Exchange Visits

Exchange visits are most likely to be a regular part of a school link where the UK school offers Japanese language teaching. However, some schools have taken groups on sport or music exchanges on a one-off basis.


Most reciprocal exchange visits operate on a biannual cycle: the Japanese school visits the UK in one year and the UK school visits Japan the year after. A few now complete the cycle in a single year, while some visits are more ad hoc. The frequency of the exchange is usually dependent on finances. Some visits are conducted entirely in term time, others overlap between term and the school holidays. There are no ‘best’ arrangements as so much depends on individual circumstances. Similarly, there are no hard and fast rules for the time of year of the visits. Exams and other commitments in the school calendar are likely to be the deciding factors.


Most exchanges work on the ‘school gate’ principle: that is, the host school starts paying from the point that the visitors reach the school. Working on this basis and depending on the time of year, the distance between the schools and the nearest airports and the precise programme planned, the cost of a UK visit to Japan is roughly £1000-1200, while it may cost the Japanese visitors somewhat more. When calculating costs, schools should bear in mind that the exchange does not end with the visit to the partner school: the cost of hosting the return leg must also be included in the budget. This will depend on the length of stay, activities undertaken and the number of incoming visitors. Having worked out a rough budget for the complete exchange and established whether it will run over one or two financial years, schools are faced with raising the money. In most cases the exchange is funded by a combination of: individual contributions, grants and sponsorship and fund-raising activities. Please see funding for further information.

Selecting Pupils

In both countries, the cost involved means that participants are, to a large extent, self selecting. In almost all cases, individual contributions are needed to cover most of the costs, although school fundraising can help subsidise costs. Because all junior and senior high school students in Japan study English, there is usually more competition for places on that leg of the exchange. In some cases, after negotiation between the schools, arrangements are made for more Japanese than UK students to travel. Where this is not possible, Japanese students may be selected on the basis of essays or interview.

Programme for the Visit

Most exchange visit programmes include a mixture of days in school, visits to local places of interest and social activities. Where language learning is the prime aim of the link, some schools organise language classes in the mornings and other activities in the afternoons. Task driven activities are effective in building a strong group dynamic and fostering relationships between the two groups of students. Successful initiatives have involved preparing a musical or theatrical performance with the help of experienced workshop leaders, or spending a few days at an outdoor activity centre. Other groups have undertaken environmental projects in their locality. Free time is also important – try to build in some flexibility and breathing space within the schedule. Most exchange visits are centred on a home stay programme, with perhaps a few nights being spent sightseeing in, for example, London, Edinburgh, Tokyo or Kyoto at one end of the trip. Youth hostels are good value for money if you are thinking of doing this.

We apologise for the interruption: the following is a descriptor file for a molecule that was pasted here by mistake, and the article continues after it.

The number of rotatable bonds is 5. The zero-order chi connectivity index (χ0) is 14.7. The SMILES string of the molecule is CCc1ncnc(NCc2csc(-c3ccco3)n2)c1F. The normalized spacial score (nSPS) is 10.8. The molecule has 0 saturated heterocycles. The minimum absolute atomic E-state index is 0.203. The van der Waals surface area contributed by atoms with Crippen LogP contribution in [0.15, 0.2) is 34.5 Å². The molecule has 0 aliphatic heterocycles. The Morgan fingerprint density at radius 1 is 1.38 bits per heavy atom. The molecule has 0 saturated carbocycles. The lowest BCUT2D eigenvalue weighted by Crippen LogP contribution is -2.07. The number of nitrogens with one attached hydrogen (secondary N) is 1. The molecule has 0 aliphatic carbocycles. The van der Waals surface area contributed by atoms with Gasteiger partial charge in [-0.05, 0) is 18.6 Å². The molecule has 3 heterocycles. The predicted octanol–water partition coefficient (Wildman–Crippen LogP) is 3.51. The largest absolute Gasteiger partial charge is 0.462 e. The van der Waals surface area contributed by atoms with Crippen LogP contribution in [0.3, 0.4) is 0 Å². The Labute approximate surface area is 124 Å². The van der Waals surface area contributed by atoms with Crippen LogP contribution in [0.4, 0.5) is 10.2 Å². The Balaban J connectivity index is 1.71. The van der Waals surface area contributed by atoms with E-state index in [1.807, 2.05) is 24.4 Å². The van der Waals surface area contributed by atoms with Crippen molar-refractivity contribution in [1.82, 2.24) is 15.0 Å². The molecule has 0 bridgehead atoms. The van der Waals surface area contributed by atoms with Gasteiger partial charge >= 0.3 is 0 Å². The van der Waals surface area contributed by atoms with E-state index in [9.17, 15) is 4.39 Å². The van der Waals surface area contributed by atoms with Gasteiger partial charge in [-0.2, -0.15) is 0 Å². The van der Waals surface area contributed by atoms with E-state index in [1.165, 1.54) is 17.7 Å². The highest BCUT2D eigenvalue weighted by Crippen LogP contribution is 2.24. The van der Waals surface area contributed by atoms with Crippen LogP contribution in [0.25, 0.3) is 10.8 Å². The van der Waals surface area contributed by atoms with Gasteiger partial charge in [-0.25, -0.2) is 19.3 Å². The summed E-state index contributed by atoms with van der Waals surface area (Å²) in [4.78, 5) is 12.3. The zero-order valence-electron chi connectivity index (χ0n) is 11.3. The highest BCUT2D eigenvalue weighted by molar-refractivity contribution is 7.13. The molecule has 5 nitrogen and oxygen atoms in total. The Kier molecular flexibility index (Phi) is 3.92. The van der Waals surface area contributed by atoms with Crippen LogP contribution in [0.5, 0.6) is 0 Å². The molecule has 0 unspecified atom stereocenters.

There are four airlines operating direct flights between the UK and Japan: All Nippon Airways, British Airways, Japan Airlines and Virgin Atlantic. Group discounts can be negotiated. Flights involving a connection in continental Europe (eg Paris, Amsterdam etc) are normally much cheaper, but will add around 3 hours to the journey time. For travel within Japan, consider buying a Japan Rail Pass and, in the UK, a BritRail Pass. Whether these are worthwhile options for you depends on how much travelling you will be doing, how long you are staying and how far your partner school is from the airport, etc. The Japan National Tourist OrganisationBritish Tourist Authority and Inside Japan Tours websites are full of useful information.

General Tips

  • Create a group identity by wearing a uniform. This may be a t-shirt or sweatshirt with the exchange logo, but could be school uniform.
  • Keep luggage to a minimum. Remind participants that they will need to be able to carry their own luggage.
  • Japan is still a cash-based society. Changing travellers’ cheques is time-consuming and many ATMs do not accept foreign issue credit / debit cards. The good news is that the Japanese post office ATMs, found throughout the country, now accept overseas cards readily.
  • Credit cards are a useful back up. Visa, American Express and JCB cards are most commonly accepted in Japan, while Mastercard is becoming more widely used.In the UK, all these cards are widely accepted.In both countries, youth hostels and small hotels or restaurants may not accept credit cards.
  • Arrange gifts to take with you: larger ones for hosting organisations, smaller ones for host families. Co-ordinate as a group before travelling.
  • Be prepared to explain your way of life. If you are hosting, there is no need to change your normal behaviour, but be aware that your guests may not be aware of customs which you take for granted. Do not be afraid tell them what you expect them to do – they would rather know than make mistakes.
  • Take prompts to help. For example, a small photograph album is useful to introduce your family, school and home town, while magazines can provide many insights into youth culture and trends.
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